A diabetes app from Phillips Healthcare will allow users with type 1 diabetes to merge their personal health information with electronic medical records.
The app, developed by Philips and Netherlands-based Radboud University Medical Centre, is currently in the prototype stage. It consists of a mobile patient app and online community, allowing patients and health care professionals to connect via text messaging, and for data to be shared with a virtual community of clinicians.
Patients can record their blood glucose levels, insulin use, stress levels, physical activity and diet on the app. They are then offered guidance on the online community, where private messages and posts can be exchanged between patients and physicians.
The app uses a virtual health record, which can extract data from a variety of electronic medical records. It is through these electronic medical records that medication can be adjusted if a patient’s physician deems it necessary.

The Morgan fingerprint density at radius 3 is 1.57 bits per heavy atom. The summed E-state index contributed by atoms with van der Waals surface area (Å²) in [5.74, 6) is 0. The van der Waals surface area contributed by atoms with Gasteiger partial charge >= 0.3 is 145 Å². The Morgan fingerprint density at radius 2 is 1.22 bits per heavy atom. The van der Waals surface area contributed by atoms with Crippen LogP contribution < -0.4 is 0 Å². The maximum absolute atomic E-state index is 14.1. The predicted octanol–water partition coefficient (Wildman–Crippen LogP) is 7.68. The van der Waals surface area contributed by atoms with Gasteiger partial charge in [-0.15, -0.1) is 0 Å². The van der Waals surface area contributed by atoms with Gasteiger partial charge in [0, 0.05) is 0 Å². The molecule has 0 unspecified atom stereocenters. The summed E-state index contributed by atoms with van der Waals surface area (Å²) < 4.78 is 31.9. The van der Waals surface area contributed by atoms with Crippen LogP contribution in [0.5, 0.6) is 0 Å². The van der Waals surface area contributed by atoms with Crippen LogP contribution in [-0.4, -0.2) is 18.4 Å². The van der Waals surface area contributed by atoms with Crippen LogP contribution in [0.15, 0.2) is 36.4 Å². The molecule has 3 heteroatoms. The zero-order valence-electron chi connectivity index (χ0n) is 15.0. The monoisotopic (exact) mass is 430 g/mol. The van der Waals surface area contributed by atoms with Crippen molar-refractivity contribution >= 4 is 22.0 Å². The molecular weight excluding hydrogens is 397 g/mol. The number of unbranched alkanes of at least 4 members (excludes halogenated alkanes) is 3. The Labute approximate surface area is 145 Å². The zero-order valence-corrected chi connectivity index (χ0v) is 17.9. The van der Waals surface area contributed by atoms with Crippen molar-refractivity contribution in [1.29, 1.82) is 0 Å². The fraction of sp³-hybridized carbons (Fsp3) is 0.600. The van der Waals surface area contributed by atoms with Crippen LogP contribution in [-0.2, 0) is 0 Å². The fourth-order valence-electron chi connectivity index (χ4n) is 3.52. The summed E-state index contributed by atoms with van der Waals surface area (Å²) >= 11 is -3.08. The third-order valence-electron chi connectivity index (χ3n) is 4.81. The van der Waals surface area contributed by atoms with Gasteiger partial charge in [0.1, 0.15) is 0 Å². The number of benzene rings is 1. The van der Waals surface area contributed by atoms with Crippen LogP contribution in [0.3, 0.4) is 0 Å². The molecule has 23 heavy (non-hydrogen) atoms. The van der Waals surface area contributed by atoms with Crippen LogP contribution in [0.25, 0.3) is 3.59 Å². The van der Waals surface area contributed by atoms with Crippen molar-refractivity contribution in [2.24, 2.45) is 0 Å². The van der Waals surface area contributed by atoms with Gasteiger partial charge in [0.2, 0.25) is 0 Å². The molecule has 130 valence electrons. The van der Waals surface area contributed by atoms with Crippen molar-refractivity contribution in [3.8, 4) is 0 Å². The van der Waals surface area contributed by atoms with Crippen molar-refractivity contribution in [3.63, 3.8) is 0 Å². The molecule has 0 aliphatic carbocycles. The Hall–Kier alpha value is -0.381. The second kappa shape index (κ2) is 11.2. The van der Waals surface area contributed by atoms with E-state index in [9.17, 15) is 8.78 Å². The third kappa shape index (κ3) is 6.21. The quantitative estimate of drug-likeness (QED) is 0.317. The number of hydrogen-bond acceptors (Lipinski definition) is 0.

Jeroen Tas, CEO of healthcare informatics solutions and services at Philips, said: “I am excited that we are providing people with diabetes the tools to connect all of their relevant health data and devices. Our system allows sharing of data and experiences in one community, where they can collaborate with fellow patients and their care teams in a secure environment.”
The app is largely geared towards people with type 1 diabetes, according to Phillips, and should be available in pilot release by the end of the year.
The free to download Diabetes PA is another app that offers a unique approach to diabetes management. It is one of the only apps that can track your blood glucose levels in comparison to your mood, while users can also monitor their HbA1c, BMI and cholesterol, with the app’s mastergraph enabling you to choose which aspects you want to compare.

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